Regional Gardening Reports :: National Gardening Association

Southern California Coastal & Inland Valleys

March, 2011
Regional Report

Plant Lots of Lettuce!

For an attractive array of lettuce flavors, textures, and colors, choose from as many varieties as you can find -- dark greens, light greens, reds, and bronzes; butterhead, looseleaf, romaine, and crisphead. Replant every three weeks for continuous harvests of young, sweet, succulent leaves. Pick just the outer leaves, leaving the innermost ones, and you can be eating all spring and summer from the same plants. Choose varieties that are heat-resistant, bolt-resistant, and less likely to turn bitter when they mature during hot weather.

Start Herbs with Seeds or Purchased Plants

Herbs that come "true" from seed and can either be sown directly into garden beds or started in pots and transplanted include anise, basil, chervil, chives, cilantro (coriander), dill, fennel, parsley, and savory. Start with purchased plants that have been vegetatively propagated for the ones that don't "come true," such as lavender, marjoram, mint, oregano, rosemary, French tarragon, and thyme.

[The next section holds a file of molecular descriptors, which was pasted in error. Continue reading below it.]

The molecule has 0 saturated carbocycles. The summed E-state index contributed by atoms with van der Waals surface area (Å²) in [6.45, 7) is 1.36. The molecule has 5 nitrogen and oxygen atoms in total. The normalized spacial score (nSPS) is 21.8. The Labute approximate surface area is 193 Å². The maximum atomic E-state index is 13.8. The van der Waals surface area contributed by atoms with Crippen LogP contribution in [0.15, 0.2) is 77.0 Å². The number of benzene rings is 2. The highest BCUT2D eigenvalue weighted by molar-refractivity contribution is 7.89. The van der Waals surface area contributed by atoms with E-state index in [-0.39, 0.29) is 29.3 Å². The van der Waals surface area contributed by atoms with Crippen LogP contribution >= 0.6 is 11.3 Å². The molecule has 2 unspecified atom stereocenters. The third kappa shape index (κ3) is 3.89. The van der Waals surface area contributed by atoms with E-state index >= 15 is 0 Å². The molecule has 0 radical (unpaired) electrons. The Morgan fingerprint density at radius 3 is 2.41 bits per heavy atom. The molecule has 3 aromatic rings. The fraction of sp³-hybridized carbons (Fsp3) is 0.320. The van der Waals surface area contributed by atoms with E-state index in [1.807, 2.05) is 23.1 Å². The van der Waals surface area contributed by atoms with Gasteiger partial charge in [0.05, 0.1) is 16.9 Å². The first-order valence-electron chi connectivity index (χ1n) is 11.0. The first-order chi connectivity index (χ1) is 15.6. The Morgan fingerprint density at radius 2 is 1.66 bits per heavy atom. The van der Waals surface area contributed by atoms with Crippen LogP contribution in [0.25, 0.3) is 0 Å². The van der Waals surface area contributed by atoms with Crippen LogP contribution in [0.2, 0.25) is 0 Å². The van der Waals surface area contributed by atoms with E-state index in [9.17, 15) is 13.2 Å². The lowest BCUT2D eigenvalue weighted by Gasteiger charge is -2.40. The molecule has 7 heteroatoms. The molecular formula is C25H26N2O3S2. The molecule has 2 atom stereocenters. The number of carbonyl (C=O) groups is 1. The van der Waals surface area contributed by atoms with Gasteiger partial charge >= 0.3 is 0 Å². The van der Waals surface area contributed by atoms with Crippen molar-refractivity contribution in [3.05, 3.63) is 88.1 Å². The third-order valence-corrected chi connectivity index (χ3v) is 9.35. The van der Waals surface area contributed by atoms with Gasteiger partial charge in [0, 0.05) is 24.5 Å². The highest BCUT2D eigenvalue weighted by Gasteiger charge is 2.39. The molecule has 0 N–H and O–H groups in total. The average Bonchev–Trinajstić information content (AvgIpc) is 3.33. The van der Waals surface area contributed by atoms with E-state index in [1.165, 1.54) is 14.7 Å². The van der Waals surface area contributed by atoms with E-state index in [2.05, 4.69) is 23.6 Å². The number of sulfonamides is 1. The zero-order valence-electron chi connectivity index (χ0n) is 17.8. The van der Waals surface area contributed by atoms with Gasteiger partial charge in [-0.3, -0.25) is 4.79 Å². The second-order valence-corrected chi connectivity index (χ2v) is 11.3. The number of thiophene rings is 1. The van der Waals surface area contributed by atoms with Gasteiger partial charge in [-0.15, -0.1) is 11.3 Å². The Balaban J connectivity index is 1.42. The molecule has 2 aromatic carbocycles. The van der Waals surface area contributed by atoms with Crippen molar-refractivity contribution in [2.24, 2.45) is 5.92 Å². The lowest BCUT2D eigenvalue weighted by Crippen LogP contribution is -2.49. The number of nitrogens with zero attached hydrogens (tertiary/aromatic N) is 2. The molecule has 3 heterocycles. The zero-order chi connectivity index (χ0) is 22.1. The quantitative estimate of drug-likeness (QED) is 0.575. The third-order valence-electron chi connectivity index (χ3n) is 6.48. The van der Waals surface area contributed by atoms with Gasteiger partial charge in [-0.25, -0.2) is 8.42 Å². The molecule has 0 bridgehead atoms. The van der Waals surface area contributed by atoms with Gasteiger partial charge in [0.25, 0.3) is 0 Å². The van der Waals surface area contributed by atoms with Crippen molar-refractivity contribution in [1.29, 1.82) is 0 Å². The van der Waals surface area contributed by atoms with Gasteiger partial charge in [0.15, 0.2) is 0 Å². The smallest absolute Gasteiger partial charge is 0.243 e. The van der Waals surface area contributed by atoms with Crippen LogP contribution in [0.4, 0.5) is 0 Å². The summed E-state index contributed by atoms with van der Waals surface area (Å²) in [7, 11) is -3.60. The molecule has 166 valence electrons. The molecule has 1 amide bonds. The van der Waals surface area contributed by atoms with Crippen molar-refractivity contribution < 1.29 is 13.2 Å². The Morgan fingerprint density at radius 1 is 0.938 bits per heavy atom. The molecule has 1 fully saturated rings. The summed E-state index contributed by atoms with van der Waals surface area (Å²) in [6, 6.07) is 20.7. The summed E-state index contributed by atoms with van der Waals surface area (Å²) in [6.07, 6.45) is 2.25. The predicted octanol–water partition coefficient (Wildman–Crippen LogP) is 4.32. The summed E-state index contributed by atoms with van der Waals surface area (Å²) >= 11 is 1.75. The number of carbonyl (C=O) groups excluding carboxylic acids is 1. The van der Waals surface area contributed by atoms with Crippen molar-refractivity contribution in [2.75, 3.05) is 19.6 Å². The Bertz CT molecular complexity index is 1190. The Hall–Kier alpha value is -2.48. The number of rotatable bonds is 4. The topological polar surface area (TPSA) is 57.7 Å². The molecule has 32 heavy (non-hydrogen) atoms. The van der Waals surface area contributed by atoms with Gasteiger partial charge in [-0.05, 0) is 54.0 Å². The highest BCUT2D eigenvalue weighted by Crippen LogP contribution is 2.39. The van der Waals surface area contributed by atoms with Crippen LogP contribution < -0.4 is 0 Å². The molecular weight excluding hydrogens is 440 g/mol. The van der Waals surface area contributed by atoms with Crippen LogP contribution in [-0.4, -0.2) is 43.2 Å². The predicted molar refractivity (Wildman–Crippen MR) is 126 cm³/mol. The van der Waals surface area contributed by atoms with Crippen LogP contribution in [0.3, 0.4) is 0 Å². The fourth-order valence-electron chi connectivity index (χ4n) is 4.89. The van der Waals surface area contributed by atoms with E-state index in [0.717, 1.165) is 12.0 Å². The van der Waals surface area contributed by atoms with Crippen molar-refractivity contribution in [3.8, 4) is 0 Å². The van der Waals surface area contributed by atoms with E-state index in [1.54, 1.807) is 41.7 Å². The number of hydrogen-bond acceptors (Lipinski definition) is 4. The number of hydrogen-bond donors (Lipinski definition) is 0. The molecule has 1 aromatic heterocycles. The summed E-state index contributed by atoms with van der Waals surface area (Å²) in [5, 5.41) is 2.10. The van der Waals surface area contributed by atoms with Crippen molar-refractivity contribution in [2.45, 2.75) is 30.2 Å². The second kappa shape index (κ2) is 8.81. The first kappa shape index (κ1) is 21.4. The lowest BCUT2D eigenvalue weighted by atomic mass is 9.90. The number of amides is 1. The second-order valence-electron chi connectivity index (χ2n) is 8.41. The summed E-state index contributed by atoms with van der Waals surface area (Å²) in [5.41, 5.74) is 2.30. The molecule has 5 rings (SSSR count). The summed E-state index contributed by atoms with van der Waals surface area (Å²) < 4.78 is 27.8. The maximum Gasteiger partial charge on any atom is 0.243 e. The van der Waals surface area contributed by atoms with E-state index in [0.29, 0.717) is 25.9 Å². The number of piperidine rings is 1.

Use Herbs as Landscape Plants

Chives add attractive, spear-like foliage among blooming plants. Rosemary and woolly thyme make attractive, drought-tolerant, trouble-free ground covers.

Prune Roses First by Hand!

Rub off new, unwanted foliage on roses, especially when it points in toward the center of the bush. When the growth is young, this pruning is easy -- just the flick of a fingernail will do the job. And squish those first aphids right on the stems and buds -- use gloves if you're squeamish -- so the "bug juice" wards off future generations.

Mow Lawns Properly

Lawns are growing again. They need their spring feeding and more frequent attention to mowing. Keep the mower engine tuned and the blade sharpened for quick, clean cutting of the grass blades. Ragged edges die back and invite diseases. Mow frequently enough so you cut off no more than one-third of the height of the grass blades at a time. The less you feed your lawn, the less you'll have to mow it.


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